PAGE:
From Turkey’s situation, which applies to mutual tensions in nearby Islamic nations, are elements of absence of common, political community, past preoccupations and
With these distinctions that shape Turkey, alienation fused with emotional distress have become symptoms (rather than explanations) for justifying the existence of such a strong political charge.
These conflicts are about religion, social stratification, class, status, political style, and varied opinions of governmental control. Complimenting this is an additional source of public antagonism that is the unresolved (and sketchily unacknowledged) debate about the true nature of democracy as the ideal for “good” governance. One perplexing element is language, especially its use by politicians concerned with public opinion.
One side of the argument contains the strong desire to base the legitimacy of governmental on pleasing the citizenry while the other side insists upon constitutionalism as well as fidelity to law. Both sides are motivated by stubborn, unchangeable convictions and they both refuse to take into account the others position as being valid or legitimate which makes compromise a far-fetched whim. In synthesis, “good governance” is virtually impossible without a sense of community. From this, social unity is currently unattainable in the presence of the sort of alienation that grips the public sector of Turkey and beyond.
Other aspects of the controversy are simplified into the difference of opinion over the ideal nature of democracy and which elements are necessary to make a government legitimate. The two opponents in Turkey being those of majoritarian and representative distinctions of democracy.
The central tension within this is as follows:
The publicly conceived myth (in all countries that deem themselves to be “modern”) is that legitimacy lives in endorsing the republican tradition of “limited government” as well as internal checks and balances. Political culture says otherwise for it is decidedly ambivalent for it can spontaneously legitimize the majoritarian prerogatives of a popular leader with strong societal backing. Those displaced, lament authoritarian tendencies that never troubled them in the past when they held the reins of governmental authority.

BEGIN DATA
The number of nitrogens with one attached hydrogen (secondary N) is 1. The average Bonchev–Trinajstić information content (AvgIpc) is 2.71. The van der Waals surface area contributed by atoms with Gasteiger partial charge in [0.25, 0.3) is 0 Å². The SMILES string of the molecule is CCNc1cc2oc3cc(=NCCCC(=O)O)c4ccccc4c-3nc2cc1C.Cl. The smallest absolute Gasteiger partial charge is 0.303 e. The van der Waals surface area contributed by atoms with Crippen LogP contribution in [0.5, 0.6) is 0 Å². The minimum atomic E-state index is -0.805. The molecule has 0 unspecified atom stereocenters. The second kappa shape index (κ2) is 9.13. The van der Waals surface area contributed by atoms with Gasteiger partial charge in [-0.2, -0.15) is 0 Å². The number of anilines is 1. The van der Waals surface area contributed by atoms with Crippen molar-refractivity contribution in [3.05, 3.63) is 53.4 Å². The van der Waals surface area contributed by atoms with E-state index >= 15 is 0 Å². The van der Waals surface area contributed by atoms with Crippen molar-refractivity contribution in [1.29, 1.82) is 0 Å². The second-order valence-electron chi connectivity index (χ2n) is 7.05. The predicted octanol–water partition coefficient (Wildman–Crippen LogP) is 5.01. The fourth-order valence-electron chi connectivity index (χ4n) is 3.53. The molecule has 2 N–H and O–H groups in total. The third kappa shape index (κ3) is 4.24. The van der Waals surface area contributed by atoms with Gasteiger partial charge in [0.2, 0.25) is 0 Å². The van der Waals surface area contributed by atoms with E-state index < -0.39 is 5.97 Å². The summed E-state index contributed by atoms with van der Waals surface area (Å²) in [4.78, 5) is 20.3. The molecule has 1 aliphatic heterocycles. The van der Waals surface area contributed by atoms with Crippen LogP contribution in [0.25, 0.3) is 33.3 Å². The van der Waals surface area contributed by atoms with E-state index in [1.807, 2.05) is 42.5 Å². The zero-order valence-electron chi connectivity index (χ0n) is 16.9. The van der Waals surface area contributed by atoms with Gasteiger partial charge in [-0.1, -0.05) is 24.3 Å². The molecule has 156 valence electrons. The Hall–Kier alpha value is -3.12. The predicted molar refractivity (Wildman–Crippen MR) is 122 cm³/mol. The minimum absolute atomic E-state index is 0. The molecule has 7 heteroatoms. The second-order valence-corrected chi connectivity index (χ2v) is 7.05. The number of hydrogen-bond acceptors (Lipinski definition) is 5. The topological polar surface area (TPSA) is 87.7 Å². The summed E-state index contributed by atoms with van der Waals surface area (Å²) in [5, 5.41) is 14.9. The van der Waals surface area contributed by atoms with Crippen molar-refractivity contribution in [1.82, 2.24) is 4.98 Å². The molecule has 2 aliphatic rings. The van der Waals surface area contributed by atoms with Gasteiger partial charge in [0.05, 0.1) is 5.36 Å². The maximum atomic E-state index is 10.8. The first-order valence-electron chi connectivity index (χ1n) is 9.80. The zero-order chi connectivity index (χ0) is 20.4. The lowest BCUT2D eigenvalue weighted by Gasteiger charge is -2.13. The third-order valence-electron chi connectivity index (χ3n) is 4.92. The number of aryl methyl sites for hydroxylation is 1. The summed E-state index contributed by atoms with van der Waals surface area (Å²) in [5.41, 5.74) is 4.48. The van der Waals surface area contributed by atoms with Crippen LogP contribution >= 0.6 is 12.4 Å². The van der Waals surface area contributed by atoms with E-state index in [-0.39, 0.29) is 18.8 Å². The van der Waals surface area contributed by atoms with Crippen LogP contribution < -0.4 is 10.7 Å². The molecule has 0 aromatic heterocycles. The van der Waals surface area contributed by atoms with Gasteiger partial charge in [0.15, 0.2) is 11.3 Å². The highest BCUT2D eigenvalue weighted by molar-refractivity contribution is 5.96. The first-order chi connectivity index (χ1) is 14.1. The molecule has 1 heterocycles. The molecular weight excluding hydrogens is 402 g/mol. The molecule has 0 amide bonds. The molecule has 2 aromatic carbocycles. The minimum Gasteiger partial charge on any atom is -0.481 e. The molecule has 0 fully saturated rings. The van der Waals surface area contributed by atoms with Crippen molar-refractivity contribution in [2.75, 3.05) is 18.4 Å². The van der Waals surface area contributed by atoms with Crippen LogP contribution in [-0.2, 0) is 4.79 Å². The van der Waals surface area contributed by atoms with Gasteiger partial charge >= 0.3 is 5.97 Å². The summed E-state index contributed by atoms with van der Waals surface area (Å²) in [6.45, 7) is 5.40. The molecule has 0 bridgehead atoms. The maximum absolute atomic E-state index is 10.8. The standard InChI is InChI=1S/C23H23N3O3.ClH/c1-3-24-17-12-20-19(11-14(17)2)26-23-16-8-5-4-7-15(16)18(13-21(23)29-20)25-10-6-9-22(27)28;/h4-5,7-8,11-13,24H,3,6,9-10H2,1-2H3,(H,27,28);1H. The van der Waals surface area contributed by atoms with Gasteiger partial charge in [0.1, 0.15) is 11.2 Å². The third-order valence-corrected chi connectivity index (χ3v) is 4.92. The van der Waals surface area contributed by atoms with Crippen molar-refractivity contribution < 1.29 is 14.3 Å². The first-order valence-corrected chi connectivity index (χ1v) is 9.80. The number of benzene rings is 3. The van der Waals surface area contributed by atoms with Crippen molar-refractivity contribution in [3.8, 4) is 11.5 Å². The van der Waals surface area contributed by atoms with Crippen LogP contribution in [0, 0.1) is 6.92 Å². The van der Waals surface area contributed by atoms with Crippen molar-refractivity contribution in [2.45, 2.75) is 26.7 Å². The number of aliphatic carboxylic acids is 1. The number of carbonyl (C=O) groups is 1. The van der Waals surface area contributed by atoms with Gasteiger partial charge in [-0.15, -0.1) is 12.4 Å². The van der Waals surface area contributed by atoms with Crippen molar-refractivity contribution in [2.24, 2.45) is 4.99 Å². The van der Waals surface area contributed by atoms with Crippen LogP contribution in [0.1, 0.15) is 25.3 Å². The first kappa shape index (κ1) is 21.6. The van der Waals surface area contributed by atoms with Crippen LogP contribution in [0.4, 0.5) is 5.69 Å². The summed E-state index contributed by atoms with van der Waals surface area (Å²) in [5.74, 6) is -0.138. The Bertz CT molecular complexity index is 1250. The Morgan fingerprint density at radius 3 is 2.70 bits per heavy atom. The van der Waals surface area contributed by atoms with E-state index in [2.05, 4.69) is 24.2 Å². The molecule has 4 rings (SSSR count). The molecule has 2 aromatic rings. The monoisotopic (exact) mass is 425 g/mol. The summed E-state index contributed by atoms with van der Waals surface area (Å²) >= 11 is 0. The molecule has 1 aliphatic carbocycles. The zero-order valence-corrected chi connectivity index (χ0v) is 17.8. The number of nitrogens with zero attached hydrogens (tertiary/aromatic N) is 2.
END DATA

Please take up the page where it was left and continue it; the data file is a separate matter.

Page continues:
An element of the most recent confusion entails that, on occasion, the authoritarian tendency gets corrupted to the breaking point where it loses support with the people that share both its class and ideological outlook; from this, a reformist enthusiasm emerges. This has not happened in zTurkey but nearby Egypt, the tenure was short lived as its adherents (whom were drawn from the ranks of the urban educated elites) quickly realized that their values along with their interests were dangerously jeopardized by the “new” order– more so than it had been by the excesses of the “old” order. This was not, however, the case in Turkey. In Turkey, the situation is more subtle yet exhibits analogous features. Despite the outcome of elections that brought the AKP to power initially in 2002, it was subsequently reinforced by the stronger electoral mandates in both 2007 and 2012 (although the majority of the opposition never accepted these results as legitimate). In the background of this alienation, there was an implicit and feared belief that the AKP was mounting a challenge to the strong secularist legacy of Kemal Ataturk (an under-ratedly powerful idea). With political acumen, the AKP acted pragmatically and created a rapid-growing economy where it proclaimed its fidelity to the secular creed. From this, it gradually subjected its armed forces to civilian control. Despite the magnitude of these achievements the AKP , the prime minister never gained respect from the anti-religious opposition. Strangely, this “alienated opposition” was never able to present a platform for responsible opposition that could give a possible positive alternative to the Turkish public.